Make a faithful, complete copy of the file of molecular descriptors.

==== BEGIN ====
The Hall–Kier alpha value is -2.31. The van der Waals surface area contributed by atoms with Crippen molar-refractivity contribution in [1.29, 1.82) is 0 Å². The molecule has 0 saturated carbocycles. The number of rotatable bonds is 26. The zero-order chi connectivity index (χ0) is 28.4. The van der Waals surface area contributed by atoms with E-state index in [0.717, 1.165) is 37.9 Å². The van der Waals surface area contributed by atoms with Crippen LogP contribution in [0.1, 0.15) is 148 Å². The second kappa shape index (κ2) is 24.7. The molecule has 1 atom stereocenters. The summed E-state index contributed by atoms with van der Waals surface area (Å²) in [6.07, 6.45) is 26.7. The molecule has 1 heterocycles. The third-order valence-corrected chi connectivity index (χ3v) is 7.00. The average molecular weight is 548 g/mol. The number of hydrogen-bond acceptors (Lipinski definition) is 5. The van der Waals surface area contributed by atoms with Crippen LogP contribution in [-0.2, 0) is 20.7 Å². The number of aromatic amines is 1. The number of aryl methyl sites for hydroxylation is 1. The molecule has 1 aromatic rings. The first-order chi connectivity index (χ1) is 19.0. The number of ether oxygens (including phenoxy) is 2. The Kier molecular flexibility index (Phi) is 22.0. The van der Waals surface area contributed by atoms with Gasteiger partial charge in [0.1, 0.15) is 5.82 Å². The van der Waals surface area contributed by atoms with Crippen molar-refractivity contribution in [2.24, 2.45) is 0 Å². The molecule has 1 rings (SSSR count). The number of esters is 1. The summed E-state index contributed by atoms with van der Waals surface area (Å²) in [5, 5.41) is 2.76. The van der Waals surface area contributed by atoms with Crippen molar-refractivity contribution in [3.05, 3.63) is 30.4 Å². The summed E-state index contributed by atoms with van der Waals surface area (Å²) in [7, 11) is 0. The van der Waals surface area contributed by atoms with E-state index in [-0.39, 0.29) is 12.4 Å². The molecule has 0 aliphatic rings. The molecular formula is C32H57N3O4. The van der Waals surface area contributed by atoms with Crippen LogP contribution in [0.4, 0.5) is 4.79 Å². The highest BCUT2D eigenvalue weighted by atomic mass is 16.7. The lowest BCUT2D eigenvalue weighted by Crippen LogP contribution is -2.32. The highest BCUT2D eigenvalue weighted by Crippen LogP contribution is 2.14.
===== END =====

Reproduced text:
The Hall–Kier alpha value is -2.31. The van der Waals surface area contributed by atoms with Crippen molar-refractivity contribution in [1.29, 1.82) is 0 Å². The molecule has 0 saturated carbocycles. The number of rotatable bonds is 26. The zero-order chi connectivity index (χ0) is 28.4. The van der Waals surface area contributed by atoms with E-state index in [0.717, 1.165) is 37.9 Å². The van der Waals surface area contributed by atoms with Crippen LogP contribution in [0.1, 0.15) is 148 Å². The second kappa shape index (κ2) is 24.7. The molecule has 1 atom stereocenters. The summed E-state index contributed by atoms with van der Waals surface area (Å²) in [6.07, 6.45) is 26.7. The molecule has 1 heterocycles. The third-order valence-corrected chi connectivity index (χ3v) is 7.00. The average molecular weight is 548 g/mol. The number of hydrogen-bond acceptors (Lipinski definition) is 5. The van der Waals surface area contributed by atoms with Crippen LogP contribution in [-0.2, 0) is 20.7 Å². The number of aromatic amines is 1. The number of aryl methyl sites for hydroxylation is 1. The molecule has 1 aromatic rings. The first-order chi connectivity index (χ1) is 19.0. The number of ether oxygens (including phenoxy) is 2. The Kier molecular flexibility index (Phi) is 22.0. The van der Waals surface area contributed by atoms with Gasteiger partial charge in [0.1, 0.15) is 5.82 Å². The van der Waals surface area contributed by atoms with Crippen molar-refractivity contribution in [2.24, 2.45) is 0 Å². The molecule has 1 rings (SSSR count). The number of esters is 1. The summed E-state index contributed by atoms with van der Waals surface area (Å²) in [5, 5.41) is 2.76. The van der Waals surface area contributed by atoms with Crippen molar-refractivity contribution in [3.05, 3.63) is 30.4 Å². The summed E-state index contributed by atoms with van der Waals surface area (Å²) in [7, 11) is 0. The van der Waals surface area contributed by atoms with E-state index in [-0.39, 0.29) is 12.4 Å². The molecule has 0 aliphatic rings. The molecular formula is C32H57N3O4. The van der Waals surface area contributed by atoms with Crippen LogP contribution in [0.4, 0.5) is 4.79 Å². The highest BCUT2D eigenvalue weighted by atomic mass is 16.7. The lowest BCUT2D eigenvalue weighted by Crippen LogP contribution is -2.32. The highest BCUT2D eigenvalue weighted by Crippen LogP contribution is 2.14.